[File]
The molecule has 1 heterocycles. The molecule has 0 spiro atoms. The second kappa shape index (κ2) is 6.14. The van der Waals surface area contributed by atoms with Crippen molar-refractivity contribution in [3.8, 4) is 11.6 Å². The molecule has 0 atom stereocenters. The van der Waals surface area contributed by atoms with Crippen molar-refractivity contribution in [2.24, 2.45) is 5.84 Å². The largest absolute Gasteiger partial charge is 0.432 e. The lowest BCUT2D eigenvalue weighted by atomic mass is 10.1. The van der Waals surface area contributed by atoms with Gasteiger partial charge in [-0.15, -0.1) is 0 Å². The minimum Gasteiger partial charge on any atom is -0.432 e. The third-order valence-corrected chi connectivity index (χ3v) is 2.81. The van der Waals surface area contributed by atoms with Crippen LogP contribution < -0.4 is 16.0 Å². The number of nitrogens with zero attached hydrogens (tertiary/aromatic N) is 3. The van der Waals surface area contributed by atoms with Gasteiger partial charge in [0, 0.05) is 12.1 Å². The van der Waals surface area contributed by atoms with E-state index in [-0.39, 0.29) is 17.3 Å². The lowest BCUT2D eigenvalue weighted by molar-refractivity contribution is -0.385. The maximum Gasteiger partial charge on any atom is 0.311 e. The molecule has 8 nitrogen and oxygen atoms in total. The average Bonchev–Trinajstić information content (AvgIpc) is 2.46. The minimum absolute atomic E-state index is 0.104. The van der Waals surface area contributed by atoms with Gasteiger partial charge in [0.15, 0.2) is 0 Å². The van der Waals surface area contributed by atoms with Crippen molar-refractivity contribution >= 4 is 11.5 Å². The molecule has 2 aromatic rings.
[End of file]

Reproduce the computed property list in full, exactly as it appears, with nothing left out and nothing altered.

The molecule has 1 heterocycles. The molecule has 0 spiro atoms. The second kappa shape index (κ2) is 6.14. The van der Waals surface area contributed by atoms with Crippen molar-refractivity contribution in [3.8, 4) is 11.6 Å². The molecule has 0 atom stereocenters. The van der Waals surface area contributed by atoms with Crippen molar-refractivity contribution in [2.24, 2.45) is 5.84 Å². The largest absolute Gasteiger partial charge is 0.432 e. The lowest BCUT2D eigenvalue weighted by atomic mass is 10.1. The van der Waals surface area contributed by atoms with Gasteiger partial charge in [-0.15, -0.1) is 0 Å². The minimum Gasteiger partial charge on any atom is -0.432 e. The third-order valence-corrected chi connectivity index (χ3v) is 2.81. The van der Waals surface area contributed by atoms with Crippen LogP contribution < -0.4 is 16.0 Å². The number of nitrogens with zero attached hydrogens (tertiary/aromatic N) is 3. The van der Waals surface area contributed by atoms with Gasteiger partial charge in [0, 0.05) is 12.1 Å². The van der Waals surface area contributed by atoms with E-state index in [-0.39, 0.29) is 17.3 Å². The lowest BCUT2D eigenvalue weighted by molar-refractivity contribution is -0.385. The maximum Gasteiger partial charge on any atom is 0.311 e. The molecule has 8 nitrogen and oxygen atoms in total. The average Bonchev–Trinajstić information content (AvgIpc) is 2.46. The minimum absolute atomic E-state index is 0.104. The van der Waals surface area contributed by atoms with Gasteiger partial charge in [0.15, 0.2) is 0 Å². The van der Waals surface area contributed by atoms with Crippen molar-refractivity contribution >= 4 is 11.5 Å². The molecule has 2 aromatic rings.